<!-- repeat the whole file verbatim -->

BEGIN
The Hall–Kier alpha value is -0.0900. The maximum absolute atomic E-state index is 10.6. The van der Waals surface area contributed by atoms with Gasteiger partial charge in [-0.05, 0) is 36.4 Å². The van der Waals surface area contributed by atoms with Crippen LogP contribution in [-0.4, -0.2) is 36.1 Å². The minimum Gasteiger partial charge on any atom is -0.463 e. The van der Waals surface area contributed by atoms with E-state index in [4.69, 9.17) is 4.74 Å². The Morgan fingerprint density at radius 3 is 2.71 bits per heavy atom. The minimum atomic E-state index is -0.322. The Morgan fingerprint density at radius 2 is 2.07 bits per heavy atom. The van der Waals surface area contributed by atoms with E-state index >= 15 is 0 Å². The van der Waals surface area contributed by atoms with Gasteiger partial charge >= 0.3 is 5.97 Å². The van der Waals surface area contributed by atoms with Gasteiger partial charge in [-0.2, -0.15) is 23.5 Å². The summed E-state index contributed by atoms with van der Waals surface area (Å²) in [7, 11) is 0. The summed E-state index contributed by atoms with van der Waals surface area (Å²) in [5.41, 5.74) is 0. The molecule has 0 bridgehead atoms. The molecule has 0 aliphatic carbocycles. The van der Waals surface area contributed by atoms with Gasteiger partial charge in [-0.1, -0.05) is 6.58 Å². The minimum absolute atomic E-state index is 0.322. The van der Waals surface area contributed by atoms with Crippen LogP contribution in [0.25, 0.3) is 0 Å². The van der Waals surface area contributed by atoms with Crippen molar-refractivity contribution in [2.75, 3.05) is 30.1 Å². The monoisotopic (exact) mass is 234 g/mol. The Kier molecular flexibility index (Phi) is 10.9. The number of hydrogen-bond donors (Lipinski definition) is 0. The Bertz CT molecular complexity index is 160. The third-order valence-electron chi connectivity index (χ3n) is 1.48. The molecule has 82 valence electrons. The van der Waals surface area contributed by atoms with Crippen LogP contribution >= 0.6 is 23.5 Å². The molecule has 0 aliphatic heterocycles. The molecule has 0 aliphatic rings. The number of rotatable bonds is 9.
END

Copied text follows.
The Hall–Kier alpha value is -0.0900. The maximum absolute atomic E-state index is 10.6. The van der Waals surface area contributed by atoms with Gasteiger partial charge in [-0.05, 0) is 36.4 Å². The van der Waals surface area contributed by atoms with Crippen LogP contribution in [-0.4, -0.2) is 36.1 Å². The minimum Gasteiger partial charge on any atom is -0.463 e. The van der Waals surface area contributed by atoms with E-state index in [4.69, 9.17) is 4.74 Å². The Morgan fingerprint density at radius 3 is 2.71 bits per heavy atom. The minimum atomic E-state index is -0.322. The Morgan fingerprint density at radius 2 is 2.07 bits per heavy atom. The van der Waals surface area contributed by atoms with E-state index >= 15 is 0 Å². The van der Waals surface area contributed by atoms with Gasteiger partial charge >= 0.3 is 5.97 Å². The van der Waals surface area contributed by atoms with Gasteiger partial charge in [-0.2, -0.15) is 23.5 Å². The summed E-state index contributed by atoms with van der Waals surface area (Å²) in [7, 11) is 0. The summed E-state index contributed by atoms with van der Waals surface area (Å²) in [5.41, 5.74) is 0. The molecule has 0 bridgehead atoms. The molecule has 0 aliphatic carbocycles. The van der Waals surface area contributed by atoms with Gasteiger partial charge in [-0.1, -0.05) is 6.58 Å². The minimum absolute atomic E-state index is 0.322. The van der Waals surface area contributed by atoms with Crippen LogP contribution in [0.25, 0.3) is 0 Å². The van der Waals surface area contributed by atoms with Crippen molar-refractivity contribution in [2.75, 3.05) is 30.1 Å². The monoisotopic (exact) mass is 234 g/mol. The Kier molecular flexibility index (Phi) is 10.9. The number of hydrogen-bond donors (Lipinski definition) is 0. The Bertz CT molecular complexity index is 160. The third-order valence-electron chi connectivity index (χ3n) is 1.48. The molecule has 82 valence electrons. The van der Waals surface area contributed by atoms with Crippen LogP contribution >= 0.6 is 23.5 Å². The molecule has 0 aliphatic heterocycles. The molecule has 0 aliphatic rings. The number of rotatable bonds is 9.